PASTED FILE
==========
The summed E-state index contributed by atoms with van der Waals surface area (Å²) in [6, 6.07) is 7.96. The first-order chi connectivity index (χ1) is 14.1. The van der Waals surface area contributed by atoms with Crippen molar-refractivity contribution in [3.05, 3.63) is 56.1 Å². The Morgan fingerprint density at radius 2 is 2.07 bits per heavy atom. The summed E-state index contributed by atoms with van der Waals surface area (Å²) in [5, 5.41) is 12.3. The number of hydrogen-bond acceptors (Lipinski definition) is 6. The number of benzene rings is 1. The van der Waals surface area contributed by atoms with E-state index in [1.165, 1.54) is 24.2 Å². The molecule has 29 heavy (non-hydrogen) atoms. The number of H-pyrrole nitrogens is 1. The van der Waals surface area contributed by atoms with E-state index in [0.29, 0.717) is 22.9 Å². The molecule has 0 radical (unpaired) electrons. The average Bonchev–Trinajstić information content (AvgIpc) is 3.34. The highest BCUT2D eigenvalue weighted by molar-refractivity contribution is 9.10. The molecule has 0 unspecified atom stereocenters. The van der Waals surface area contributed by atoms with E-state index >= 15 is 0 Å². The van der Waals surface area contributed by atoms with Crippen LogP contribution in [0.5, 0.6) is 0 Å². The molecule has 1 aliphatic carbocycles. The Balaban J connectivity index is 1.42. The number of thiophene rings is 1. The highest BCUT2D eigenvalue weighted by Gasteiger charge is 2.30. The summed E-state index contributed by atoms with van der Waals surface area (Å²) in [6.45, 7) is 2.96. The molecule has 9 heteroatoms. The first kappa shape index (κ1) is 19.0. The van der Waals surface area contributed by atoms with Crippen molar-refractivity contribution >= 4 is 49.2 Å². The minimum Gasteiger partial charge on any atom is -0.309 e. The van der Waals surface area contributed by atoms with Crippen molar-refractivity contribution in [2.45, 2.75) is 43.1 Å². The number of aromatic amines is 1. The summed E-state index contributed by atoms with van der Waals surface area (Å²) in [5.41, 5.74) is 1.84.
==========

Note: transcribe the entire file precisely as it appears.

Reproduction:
The summed E-state index contributed by atoms with van der Waals surface area (Å²) in [6, 6.07) is 7.96. The first-order chi connectivity index (χ1) is 14.1. The van der Waals surface area contributed by atoms with Crippen molar-refractivity contribution in [3.05, 3.63) is 56.1 Å². The Morgan fingerprint density at radius 2 is 2.07 bits per heavy atom. The summed E-state index contributed by atoms with van der Waals surface area (Å²) in [5, 5.41) is 12.3. The number of hydrogen-bond acceptors (Lipinski definition) is 6. The number of benzene rings is 1. The van der Waals surface area contributed by atoms with E-state index in [1.165, 1.54) is 24.2 Å². The molecule has 29 heavy (non-hydrogen) atoms. The number of H-pyrrole nitrogens is 1. The van der Waals surface area contributed by atoms with E-state index in [0.29, 0.717) is 22.9 Å². The molecule has 0 radical (unpaired) electrons. The average Bonchev–Trinajstić information content (AvgIpc) is 3.34. The highest BCUT2D eigenvalue weighted by molar-refractivity contribution is 9.10. The molecule has 0 unspecified atom stereocenters. The van der Waals surface area contributed by atoms with E-state index >= 15 is 0 Å². The van der Waals surface area contributed by atoms with Crippen LogP contribution in [0.5, 0.6) is 0 Å². The molecule has 1 aliphatic carbocycles. The Balaban J connectivity index is 1.42. The number of thiophene rings is 1. The highest BCUT2D eigenvalue weighted by Gasteiger charge is 2.30. The summed E-state index contributed by atoms with van der Waals surface area (Å²) in [6.45, 7) is 2.96. The molecule has 9 heteroatoms. The first kappa shape index (κ1) is 19.0. The van der Waals surface area contributed by atoms with Crippen molar-refractivity contribution >= 4 is 49.2 Å². The minimum Gasteiger partial charge on any atom is -0.309 e. The van der Waals surface area contributed by atoms with Crippen molar-refractivity contribution in [2.45, 2.75) is 43.1 Å². The number of aromatic amines is 1. The summed E-state index contributed by atoms with van der Waals surface area (Å²) in [5.41, 5.74) is 1.84.